Becoming a practising lawyer.

This is the question asked: “How to become a lawyer?” The questioner, after nearly a decade of trying as a junior with a lawyer in specialised practice, was having second thoughts. With a family to support, the reasons were obvious: lack of sufficient income. It was actual lack not the usual below expectation type of shortfall.
Lawyers profession in India especially in mufossil or small towns in India is grossly unorganised besides being as enigmatic as elsewhere. However being unobservant does not help. There are few facts which need to be noticed and few considerations to be kept in mind. These are:

1. Mindset:

Reality is projection of mind. If we do not feel and behave like a lawyer, we are no lawyer at all. A lawyer must have a mind set to rise and represent his client fearlessly. He should also have same mindset when client approaches. Remember nobody knew nothing at least once upon a time.

2. Read, read and read:

A person who is afraid of books or words must not enter the profession of law. It is all about reading. Thick glasses and sore knees (due to prolong sittings) are the professional hazards. There is a short cut. Find corrupt judges and work for them. But that is no practice of law.

3. Political and social theory:

Knowledge of laws and procedure is what makes a lawyer but it is the knowledge of social and political theories which went into making of a law, makes a great lawyer. Keep looking behind the laws to find the reasons for enactment.

4. Specialisation vs. General Practice:

This is more of a commercial question. In the beginning an exposure to all branches of law is necessary. Thereafter if there is a regular stream of work in a particular branch, specialisation can be opted. Specialists are more secured but sudden change in a branch of law can affect very much. Another down side of specialisation is that after few years it becomes monotonous and boring.

5. Civil vs. Criminal:

Both branches have different approach. In criminal law ‘proof beyond reasonable doubt’ is required but in civil law cases are decided on ‘preponderance of probabilities.’ Civil law requires arduous reading schedule but in Criminal law after initial few years, presence of mind, observation and wit carries the day and study often unnecessary. However the lawyers who started as Civil Lawyers and later took on Criminal Law practice, became far more successful than the other way around. Actually the rule is wherever struck, start reading. Discipline of reading in civil practice is helpful at all times.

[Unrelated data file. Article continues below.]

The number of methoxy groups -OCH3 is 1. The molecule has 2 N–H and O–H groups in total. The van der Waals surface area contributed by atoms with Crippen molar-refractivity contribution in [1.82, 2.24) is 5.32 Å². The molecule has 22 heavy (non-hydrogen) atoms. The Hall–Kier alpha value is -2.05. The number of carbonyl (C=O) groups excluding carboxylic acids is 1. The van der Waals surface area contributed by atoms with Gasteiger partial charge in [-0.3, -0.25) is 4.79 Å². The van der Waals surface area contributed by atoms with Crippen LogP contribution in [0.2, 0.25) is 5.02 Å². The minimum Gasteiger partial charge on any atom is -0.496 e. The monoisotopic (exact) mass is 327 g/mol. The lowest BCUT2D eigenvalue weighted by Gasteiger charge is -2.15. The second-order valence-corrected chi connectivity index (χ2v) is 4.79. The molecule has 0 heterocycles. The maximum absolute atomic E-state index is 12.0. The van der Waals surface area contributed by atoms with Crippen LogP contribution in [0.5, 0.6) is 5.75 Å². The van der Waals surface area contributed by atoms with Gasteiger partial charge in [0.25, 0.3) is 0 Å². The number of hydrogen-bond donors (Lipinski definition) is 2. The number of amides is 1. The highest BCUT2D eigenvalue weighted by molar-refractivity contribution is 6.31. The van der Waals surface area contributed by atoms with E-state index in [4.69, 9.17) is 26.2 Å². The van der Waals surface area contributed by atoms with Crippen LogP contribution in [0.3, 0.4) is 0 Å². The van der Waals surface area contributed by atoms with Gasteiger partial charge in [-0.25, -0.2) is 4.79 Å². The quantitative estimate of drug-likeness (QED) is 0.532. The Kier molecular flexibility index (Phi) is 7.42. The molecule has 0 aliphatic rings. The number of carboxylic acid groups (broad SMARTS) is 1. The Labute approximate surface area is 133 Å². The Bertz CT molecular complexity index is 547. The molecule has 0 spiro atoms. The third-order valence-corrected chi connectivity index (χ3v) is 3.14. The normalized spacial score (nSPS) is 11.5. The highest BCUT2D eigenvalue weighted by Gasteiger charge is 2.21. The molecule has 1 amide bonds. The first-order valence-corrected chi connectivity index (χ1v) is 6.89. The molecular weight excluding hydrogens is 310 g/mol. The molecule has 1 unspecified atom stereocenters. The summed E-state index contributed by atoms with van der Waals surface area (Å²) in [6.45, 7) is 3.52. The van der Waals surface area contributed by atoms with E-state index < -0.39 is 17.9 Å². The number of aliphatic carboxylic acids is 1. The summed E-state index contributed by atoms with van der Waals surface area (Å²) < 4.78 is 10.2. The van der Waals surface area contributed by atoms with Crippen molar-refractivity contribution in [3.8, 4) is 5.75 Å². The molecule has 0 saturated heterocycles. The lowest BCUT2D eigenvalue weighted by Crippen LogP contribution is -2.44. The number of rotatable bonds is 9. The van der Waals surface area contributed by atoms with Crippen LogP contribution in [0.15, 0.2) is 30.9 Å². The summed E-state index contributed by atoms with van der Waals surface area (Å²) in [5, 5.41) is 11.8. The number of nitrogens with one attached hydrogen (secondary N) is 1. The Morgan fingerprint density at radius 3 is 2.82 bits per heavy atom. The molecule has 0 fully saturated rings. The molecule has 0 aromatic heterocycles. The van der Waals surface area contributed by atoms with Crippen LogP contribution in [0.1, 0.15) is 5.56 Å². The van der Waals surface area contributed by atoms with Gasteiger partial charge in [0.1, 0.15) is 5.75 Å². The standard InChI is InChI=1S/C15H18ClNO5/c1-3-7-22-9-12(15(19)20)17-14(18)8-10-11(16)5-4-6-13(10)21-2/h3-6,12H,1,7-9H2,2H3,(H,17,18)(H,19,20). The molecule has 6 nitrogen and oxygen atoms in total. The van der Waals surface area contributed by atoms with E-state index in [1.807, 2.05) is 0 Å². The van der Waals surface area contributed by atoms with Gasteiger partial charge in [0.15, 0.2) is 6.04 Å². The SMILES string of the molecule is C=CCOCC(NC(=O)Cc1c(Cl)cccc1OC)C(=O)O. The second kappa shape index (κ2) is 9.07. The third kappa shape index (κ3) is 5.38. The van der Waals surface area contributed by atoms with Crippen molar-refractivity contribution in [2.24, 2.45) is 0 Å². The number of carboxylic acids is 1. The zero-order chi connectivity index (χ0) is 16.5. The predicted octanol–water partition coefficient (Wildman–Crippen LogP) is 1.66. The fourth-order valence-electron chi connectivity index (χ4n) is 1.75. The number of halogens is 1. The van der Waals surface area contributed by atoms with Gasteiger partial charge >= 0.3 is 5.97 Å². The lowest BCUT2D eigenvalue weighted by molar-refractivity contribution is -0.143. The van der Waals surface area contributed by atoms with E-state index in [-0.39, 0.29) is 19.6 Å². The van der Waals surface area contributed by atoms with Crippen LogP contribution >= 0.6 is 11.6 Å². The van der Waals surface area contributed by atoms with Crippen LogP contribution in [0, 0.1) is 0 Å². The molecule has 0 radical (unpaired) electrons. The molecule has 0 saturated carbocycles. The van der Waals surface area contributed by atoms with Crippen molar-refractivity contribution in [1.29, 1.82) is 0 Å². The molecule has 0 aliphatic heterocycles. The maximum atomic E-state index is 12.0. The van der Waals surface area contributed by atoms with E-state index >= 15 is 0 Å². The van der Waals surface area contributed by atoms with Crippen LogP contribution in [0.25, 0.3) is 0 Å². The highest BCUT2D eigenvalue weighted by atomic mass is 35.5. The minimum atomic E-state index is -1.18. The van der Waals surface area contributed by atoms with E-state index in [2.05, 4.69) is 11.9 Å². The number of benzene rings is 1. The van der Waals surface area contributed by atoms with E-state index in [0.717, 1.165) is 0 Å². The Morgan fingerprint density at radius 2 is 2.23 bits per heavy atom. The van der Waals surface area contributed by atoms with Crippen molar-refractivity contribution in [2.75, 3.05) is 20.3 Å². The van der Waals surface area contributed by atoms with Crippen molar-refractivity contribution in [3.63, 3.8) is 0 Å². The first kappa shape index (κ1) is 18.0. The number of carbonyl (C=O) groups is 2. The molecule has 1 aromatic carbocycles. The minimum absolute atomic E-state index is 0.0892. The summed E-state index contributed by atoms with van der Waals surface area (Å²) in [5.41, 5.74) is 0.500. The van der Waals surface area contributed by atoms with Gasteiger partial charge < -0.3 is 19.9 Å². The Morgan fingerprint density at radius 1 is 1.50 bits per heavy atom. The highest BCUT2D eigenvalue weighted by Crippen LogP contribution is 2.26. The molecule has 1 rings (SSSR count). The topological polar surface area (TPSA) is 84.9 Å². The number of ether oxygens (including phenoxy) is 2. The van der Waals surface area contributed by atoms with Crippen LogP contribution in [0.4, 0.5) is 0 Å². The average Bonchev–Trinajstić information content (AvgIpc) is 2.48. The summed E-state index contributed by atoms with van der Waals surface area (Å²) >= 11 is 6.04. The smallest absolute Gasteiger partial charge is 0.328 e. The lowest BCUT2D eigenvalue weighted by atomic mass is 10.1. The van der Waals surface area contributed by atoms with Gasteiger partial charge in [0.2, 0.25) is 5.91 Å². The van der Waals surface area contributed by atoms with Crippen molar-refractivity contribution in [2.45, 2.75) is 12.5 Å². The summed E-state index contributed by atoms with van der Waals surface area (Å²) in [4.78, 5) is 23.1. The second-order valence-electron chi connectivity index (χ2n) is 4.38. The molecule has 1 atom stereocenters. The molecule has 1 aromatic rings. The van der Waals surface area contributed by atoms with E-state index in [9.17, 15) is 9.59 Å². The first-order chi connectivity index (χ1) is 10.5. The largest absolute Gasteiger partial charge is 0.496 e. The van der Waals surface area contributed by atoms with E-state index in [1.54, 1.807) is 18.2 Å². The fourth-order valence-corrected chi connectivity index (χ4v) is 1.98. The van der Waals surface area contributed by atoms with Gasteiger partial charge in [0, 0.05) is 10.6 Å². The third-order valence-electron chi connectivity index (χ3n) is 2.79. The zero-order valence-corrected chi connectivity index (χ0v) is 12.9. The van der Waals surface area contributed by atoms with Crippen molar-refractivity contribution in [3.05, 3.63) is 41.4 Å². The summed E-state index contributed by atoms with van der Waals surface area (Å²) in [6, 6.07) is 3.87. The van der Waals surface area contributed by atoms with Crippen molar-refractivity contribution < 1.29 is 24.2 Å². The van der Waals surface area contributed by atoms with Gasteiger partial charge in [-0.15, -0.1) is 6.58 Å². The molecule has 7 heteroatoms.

6. Clients:

This is the most crucial but purely commercial question. Earning is required but remains most hideous part of every profession. Law practice, especially in India, is a closed door profession, which means only the people personally known to a lawyer or referred by known people will approach a lawyer. That is because advertisements are not allowed. Therefore do not hesitate. Every person who approaches must be charged fee, irrespective of relationship. If inconvenient, ask the senior and he will tell how to do it conveniently. Do not turn away any person by saying that this work was not known. Take work, learn it and earn it. This is how it works. Never refuse work.

7. Socialise:

For a practising lawyer it is necessary to be seen and visible. Two decade back I accompanied a flourishing lawyer who was practising in customs duty laws, to market. We went to buy a Digital Diary from the market specialised in imported goods. He gave his business card to every shop we visited and told the shopkeeper what his practice area was. I could never imitate his marketing style but it is a good example. Larger the social network, larger is the potential clientage. A socially shy person has no room in practice. If any person who personally knows me, has any doubt, remember: ‘do as I say, do not do as I do.’
Another example is that I asked for the contact details of a lady lawyer in another city, from her relative, so that we may send some work but not only she refused to give even phone number she completely avoided a stranger. If she had any doubts, she could do a background check, atleast she should know how to do it. If that is the attitude or fear, legal profession is not right for you. It is the profession for fearless. Fearful can not face the court.
Price of socialising is paid in terms of health. There would be a time when steps would have to be retraced, eventually.
These are some of the suggestions, presently I can offer to any newcomer into law practice. I will add more as and when something else comes to mind.

About Sandeep Bhalla

A lawyer, thinker, author, Linux/Ubuntu power user and sometime an economist or gardener or philosopher or cook or photographer depending upon the current thought and environment. View all posts by Sandeep Bhalla

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